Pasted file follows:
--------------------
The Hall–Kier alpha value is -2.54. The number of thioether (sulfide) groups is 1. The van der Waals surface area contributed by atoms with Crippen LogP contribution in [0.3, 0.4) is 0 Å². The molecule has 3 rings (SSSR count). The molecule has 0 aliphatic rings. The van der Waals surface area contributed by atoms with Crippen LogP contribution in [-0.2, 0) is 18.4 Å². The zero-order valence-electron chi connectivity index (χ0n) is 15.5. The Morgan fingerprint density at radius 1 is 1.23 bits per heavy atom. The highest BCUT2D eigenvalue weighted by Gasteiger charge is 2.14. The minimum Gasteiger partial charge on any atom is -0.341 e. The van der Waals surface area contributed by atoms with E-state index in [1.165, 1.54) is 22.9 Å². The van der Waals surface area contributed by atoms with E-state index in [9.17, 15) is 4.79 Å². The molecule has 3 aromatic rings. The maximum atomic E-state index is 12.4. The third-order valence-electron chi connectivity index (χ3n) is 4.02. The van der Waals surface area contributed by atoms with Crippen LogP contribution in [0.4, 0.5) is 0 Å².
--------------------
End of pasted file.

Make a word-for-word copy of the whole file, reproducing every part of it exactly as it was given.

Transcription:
The Hall–Kier alpha value is -2.54. The number of thioether (sulfide) groups is 1. The van der Waals surface area contributed by atoms with Crippen LogP contribution in [0.3, 0.4) is 0 Å². The molecule has 3 rings (SSSR count). The molecule has 0 aliphatic rings. The van der Waals surface area contributed by atoms with Crippen LogP contribution in [-0.2, 0) is 18.4 Å². The zero-order valence-electron chi connectivity index (χ0n) is 15.5. The Morgan fingerprint density at radius 1 is 1.23 bits per heavy atom. The highest BCUT2D eigenvalue weighted by Gasteiger charge is 2.14. The minimum Gasteiger partial charge on any atom is -0.341 e. The van der Waals surface area contributed by atoms with E-state index in [1.165, 1.54) is 22.9 Å². The van der Waals surface area contributed by atoms with E-state index in [9.17, 15) is 4.79 Å². The molecule has 3 aromatic rings. The maximum atomic E-state index is 12.4. The third-order valence-electron chi connectivity index (χ3n) is 4.02. The van der Waals surface area contributed by atoms with Crippen LogP contribution in [0.4, 0.5) is 0 Å².